Bad breath (halitosis) can be an unpleasant and embarrassing condition.  Many of us may not realize that we have bad breath, but everyone has it from time to time, especially in the morning.

There are various reasons one may have bad breath, but in healthy people, the major reason is due to microbial deposits on the tongue, especially the back of the tongue.  Some studies have shown that simply brushing the tongue reduced bad breath by as much as 70 percent.

What may cause bad breath?

  • Morning time – Saliva flow almost stops during sleep and its reduced cleansing action allows bacteria to grow, causing bad breath.
  • Certain foods – Garlic, onions, etc.  Foods containing odor-causing compounds enter the blood stream; they are transferred to the lungs, where they are exhaled.
  • Poor oral hygiene habits – Food particles remaining in the mouth promote bacterial growth.
  • Periodontal (gum) disease – Colonies of bacteria and food debris residing under inflamed gums.
  • Dental cavities and improperly fitted dental appliances – May also contribute to bad breath.
  • Dry mouth (Xerostomia) – May be caused by certain medications, salivary gland problems, or continuous mouth breathing.
  • Tobacco products – Dry the mouth, causing bad breath.
  • Dieting – Certain chemicals called ketones are released in the breath as the body burns fat.
  • Dehydration, hunger, and missed meals – Drinking water and chewing food increases saliva flow and washes bacteria away.
  • Certain medical conditions and illnesses – Diabetes, liver and kidney problems, chronic sinus infections, bronchitis, and pneumonia are several conditions that may contribute to bad breath.

Keeping a record of what you eat may help identify the cause of bad breath.  Also, review your current medications, recent surgeries, or illnesses with you dentist.

  • Practice good oral hygiene – Brush at least twice a day with an ADA approved fluoride toothpaste and toothbrush.  Floss daily to remove food debris and plaque from in between the teeth and under the gumline.  Brush or use a tongue scraper to clean the tongue and reach the back areas.  Replace your toothbrush every 2 to 3 months.  If you wear dentures or removable bridges, clean them thoroughly and place them back in your mouth in the morning.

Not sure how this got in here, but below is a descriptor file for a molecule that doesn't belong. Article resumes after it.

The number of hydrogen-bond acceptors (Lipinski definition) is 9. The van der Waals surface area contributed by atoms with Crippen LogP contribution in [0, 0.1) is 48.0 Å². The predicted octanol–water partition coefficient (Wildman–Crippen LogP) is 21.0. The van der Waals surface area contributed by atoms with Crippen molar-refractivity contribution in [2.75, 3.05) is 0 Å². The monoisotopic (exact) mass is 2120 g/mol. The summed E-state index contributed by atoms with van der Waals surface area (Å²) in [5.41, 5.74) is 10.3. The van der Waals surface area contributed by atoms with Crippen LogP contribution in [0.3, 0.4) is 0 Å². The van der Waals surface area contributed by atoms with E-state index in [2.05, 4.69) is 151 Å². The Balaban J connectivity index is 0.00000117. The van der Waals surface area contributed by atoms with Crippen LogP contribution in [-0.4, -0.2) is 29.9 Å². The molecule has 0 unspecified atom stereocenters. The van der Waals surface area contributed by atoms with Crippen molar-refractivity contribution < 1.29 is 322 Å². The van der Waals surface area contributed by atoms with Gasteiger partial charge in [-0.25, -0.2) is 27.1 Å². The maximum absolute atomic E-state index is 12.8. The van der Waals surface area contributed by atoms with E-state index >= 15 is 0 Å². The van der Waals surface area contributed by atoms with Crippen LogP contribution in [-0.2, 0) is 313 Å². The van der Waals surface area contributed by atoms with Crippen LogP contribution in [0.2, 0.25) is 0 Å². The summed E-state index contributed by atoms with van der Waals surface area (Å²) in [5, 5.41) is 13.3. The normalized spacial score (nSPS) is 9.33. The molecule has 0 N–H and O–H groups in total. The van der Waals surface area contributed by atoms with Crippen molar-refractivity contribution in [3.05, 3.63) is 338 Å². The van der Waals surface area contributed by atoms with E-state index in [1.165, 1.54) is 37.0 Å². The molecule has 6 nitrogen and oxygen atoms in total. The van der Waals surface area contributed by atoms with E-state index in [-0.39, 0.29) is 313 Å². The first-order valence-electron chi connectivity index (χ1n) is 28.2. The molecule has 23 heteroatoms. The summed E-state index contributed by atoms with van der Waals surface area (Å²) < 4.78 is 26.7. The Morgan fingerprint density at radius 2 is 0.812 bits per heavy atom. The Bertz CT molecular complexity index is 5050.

• See your dentist regularly – Get a check-up and cleaning at least twice a year.  If you have or have had periodontal disease, your dentist will recommend more frequent visits.
  • Stop smoking/chewing tobacco – Ask your dentist what they recommend to help break the habit.
  • Drink water frequently – Water will help keep your mouth moist and wash away bacteria.
  • Use mouthwash/rinses – Some over-the-counter products only provide a temporary solution to mask unpleasant mouth odor.  Ask your dentist about antiseptic rinses that not only alleviate bad breath, but also kill the germs that cause the problem.

In most cases, your dentist can treat the cause of bad breath.  If it is determined that your mouth is healthy, but bad breath is persistent, your dentist may refer you to your physician to determine the cause of the odor and an appropriate treatment plan.

Brushing our teeth removes food particles, plaque, and bacteria from all tooth surfaces, except in between the teeth.  Unfortunately, our toothbrush can’t reach these areas that are highly susceptible to decay and periodontal (gum) disease.

Daily flossing is the best way to clean between the teeth and under the gumline.  Flossing not only helps clean these spaces, it disrupts plaque colonies from building up, preventing damage to the gums, teeth, and bone.

Plaque is a sticky, almost invisible film that forms on the teeth.  It is a growing colony of living bacteria, food debris, and saliva.  The bacteria produce toxins (acids) that cause cavities and irritate and inflame the gums.  Also, when plaque is not removed above and below the gumline, it hardens and turns into calculus (tartar).  This will further irritate and inflame the gums and also slowly destroy the bone.  This is the beginning of periodontal disease.